Tired of being quarantined? Fearful of being released to socialize (regardless of the distance)? Let’s do something about it!
I am passionate about memoirs. Memoirs provide an outlet to examine situations and surroundings that may have caused our anxieties and fears. Memoirs are verbal photographs that depict a time or event that created the person we are today. Memoirs record places, people, and events that have led to our existence and, therefore, the existence of each generation that follows.
You may be saying that you have no story to tell or you don’t remember exactly what happened. A memoir does not require absolute facts about the entirety of your life but a narrative of your truest memory. It is not intended to be a complete historical accounting, but a journal of a specific memory. It is an abbreviation of the past, which recalls hopes, dreams, wishes; conflicts, conquests; events such as the moon landing, Kennedy’s assassination, Woodstock, Covid-19, and riots for racial justice.
So where do you start? I recommend starting with a timeline. As you make a timeline, memoir-worthy events will emerge: that is, perhaps, meeting your soulmate or recalling a year when nine relatives/close friends passed away. As you continue to add items to your timeline, the one event you want to write about will emerge.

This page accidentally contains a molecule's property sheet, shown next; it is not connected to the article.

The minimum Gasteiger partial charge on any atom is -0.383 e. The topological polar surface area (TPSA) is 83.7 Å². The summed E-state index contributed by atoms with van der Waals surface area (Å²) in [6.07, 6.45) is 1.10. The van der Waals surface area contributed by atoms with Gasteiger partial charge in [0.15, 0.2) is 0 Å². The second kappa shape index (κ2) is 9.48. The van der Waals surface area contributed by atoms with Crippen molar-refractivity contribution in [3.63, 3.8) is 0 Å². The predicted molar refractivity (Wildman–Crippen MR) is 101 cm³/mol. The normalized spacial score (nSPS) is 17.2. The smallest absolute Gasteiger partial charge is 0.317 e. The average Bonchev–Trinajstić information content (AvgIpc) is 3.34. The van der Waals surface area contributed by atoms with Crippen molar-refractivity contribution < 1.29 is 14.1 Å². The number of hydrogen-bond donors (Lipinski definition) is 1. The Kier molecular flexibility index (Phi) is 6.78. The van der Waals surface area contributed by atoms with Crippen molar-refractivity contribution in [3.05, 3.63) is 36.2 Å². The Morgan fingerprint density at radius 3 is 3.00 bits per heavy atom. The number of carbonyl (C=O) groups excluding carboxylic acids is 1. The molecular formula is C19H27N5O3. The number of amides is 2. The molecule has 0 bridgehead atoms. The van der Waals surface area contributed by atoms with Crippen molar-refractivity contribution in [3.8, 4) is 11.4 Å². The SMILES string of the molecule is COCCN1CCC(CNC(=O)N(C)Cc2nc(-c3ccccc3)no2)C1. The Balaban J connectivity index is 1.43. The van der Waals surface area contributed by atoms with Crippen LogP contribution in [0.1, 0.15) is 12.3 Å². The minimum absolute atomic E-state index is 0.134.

Once you have chosen a significant event in your life—or it has chosen you—explore your feelings, your values, your thoughts, your takeaways at the time. Recognize your achievements, your goals, your personal growth. Most of all—Have fun!
Once you get this far, it may be difficult to continue. Trust me. I’ve been there. The experts I rely on, though, have convinced me that outlines are necessary. Often, I am resistant to creating one, but I have found that an outline is vital, as it keeps me focused and moving forward. I also have found that writing long-hand in a nice journal or notebook keeps the creative juices and memories flowing. Via this device, I explore my feelings as I felt them during the event. I focus on my senses—colors, sounds, textures, smells—which, once written, create an engaging account of events for the reader.
So here’s your first action step: Create a timeline of your life. Simple (not easy), right? Through the week, keep me posted on your strategies to keep going. Do you have a next step planned? What have you learned about your writing? yourself? What obstacles did you face? did you overcome?
I look forward to hearing from you.
Next week, we’ll work on step two. Until then, let’s do it!